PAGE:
29 Palms Fixed/Mobile Experiment

Tracking vehicles with a UAV-delivered sensor network.

UC Berkeley and MLB Co

March 12-14
Marine Corps Air/Ground Combat Center (MCAGCC)
Twentynine Palms, CA


The goals of the experiment were to
  1. Deploy a sensor network onto a road from an unmanned aerial vehicle (UAV).
  2. Establish a time-synchronized multi-hop communication network among the nodes on the ground.
  3. Detect and track vehicles passing through the network.
  4. Transfer vehicle track information from the ground network to the UAV.
  5. Transfer vehicle track information from the UAV to an observer at the base camp.
Details are below, or you can just skip to the results.


People have been talking about combining MEMS sensors with wireless communication for about a decade.  The Smart Dust effort at Berkeley is one of the many projects in this area.  As a part of Smart Dust, we implemented wireless sensor nodes using off-the-shelf components in custom boards.  The nodes, known as macro-motes or just motes, are about a cubic inch in volume and contain sensors, a microprocessor, RF comm., and a battery or solar cell for power.  David Culler and his students got interested in these platforms through our interaction on the Endeavour project, and quickly wrote an operating system called TinyOS.  A new family of modular nodes was designed by the TinyOS/Dust team, and it was good. :)
Shankar Sastry and Kannan Ramchandran felt that there were interesting theoretical issues to be studied in the operation of distributed sensor networks, and wrote a proposal on Sensorwebs which was ultimately funded (under SensIT) after Shankar had already left for DARPA (to run ITO).  Having been cajoled into being a co-PI on Sensorwebs, I was a natural target when Sri Kumar, the SensIT PM, called in June 2000 and asked for "a fixed/mobile demo" from our theoretical team!  Leveraging on the work done in Dust and Endeavour, and with some additional funding from Sri, we pulled it off in 9 months.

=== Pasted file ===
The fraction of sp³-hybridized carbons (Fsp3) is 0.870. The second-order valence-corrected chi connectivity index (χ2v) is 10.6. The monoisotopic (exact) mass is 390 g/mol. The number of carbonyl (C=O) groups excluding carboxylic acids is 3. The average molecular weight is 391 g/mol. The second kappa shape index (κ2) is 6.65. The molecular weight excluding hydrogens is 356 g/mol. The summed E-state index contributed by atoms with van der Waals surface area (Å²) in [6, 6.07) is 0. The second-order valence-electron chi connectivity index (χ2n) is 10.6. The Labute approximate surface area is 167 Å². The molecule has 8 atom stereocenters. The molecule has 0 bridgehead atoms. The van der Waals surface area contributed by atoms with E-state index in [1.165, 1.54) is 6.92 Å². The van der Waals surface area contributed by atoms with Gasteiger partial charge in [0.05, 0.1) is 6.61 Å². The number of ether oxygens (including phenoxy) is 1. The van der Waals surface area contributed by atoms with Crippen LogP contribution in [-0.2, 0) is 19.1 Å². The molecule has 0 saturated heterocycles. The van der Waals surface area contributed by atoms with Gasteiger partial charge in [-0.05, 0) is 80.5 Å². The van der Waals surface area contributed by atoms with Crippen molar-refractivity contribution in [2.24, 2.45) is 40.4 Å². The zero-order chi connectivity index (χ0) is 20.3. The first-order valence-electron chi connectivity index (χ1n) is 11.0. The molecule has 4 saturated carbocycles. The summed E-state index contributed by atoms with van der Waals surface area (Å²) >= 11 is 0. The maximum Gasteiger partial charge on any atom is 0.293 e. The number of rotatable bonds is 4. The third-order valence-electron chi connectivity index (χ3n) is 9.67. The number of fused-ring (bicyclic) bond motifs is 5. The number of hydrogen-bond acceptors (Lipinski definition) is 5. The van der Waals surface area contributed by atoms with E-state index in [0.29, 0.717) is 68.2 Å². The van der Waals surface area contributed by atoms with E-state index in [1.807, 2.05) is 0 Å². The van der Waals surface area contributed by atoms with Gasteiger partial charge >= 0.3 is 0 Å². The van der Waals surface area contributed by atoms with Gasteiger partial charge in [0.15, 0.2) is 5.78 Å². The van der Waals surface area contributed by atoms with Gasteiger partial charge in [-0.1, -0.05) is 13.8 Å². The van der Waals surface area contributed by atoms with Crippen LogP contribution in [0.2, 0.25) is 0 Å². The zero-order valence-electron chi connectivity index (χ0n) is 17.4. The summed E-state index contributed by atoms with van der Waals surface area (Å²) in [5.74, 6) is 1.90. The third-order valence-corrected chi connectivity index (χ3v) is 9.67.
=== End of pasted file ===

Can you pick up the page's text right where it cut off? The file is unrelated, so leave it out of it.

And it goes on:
Sensor Node Hardware

The sensor nodes consist of a motherboard (Rene), a sensor board, and a power supply board.  The motherboard has a microprocessor, 916.5 MHz OOK radio, and support circuitry.  The power supply board currently sports just a battery connector.  The sensor board has a 2 axis Honeywell HMC1002 magnetometerwith roughly 1mGauss resolution.  All three boards and the lithium battery weigh just under 1 ounce.  The basic nodes can be purchased from Crossbow.
Battery life varies depending on what's powered up.  With everything on, the life is just an hour.  With the magnetometer off, and the radio turned on only once a second to check for messages, the lifetime is many days.
The complete mote  and two motes as attractively packaged for dropping.
The magnetometer board has an amplifier and a software-controlled output nulling feature (to trim out the DC component of the earth's magnetic field so that it doesn't saturate the amplifier/ADC).  Magnetic materials moving near the magnetometer cause a change in the earth's field, and this change is what the motes detect.  The magnetometer signal is sampled at 5 Hz.
The motes are able to detect passenger vehicles at more than 5 meters, and buses and trucks at more than 10 meters.  We didn't do any range experiments in the desert, but had no trouble tracking any of the vehicles at distances of 10 meters and more.  A typical magnetometer signal is shown below.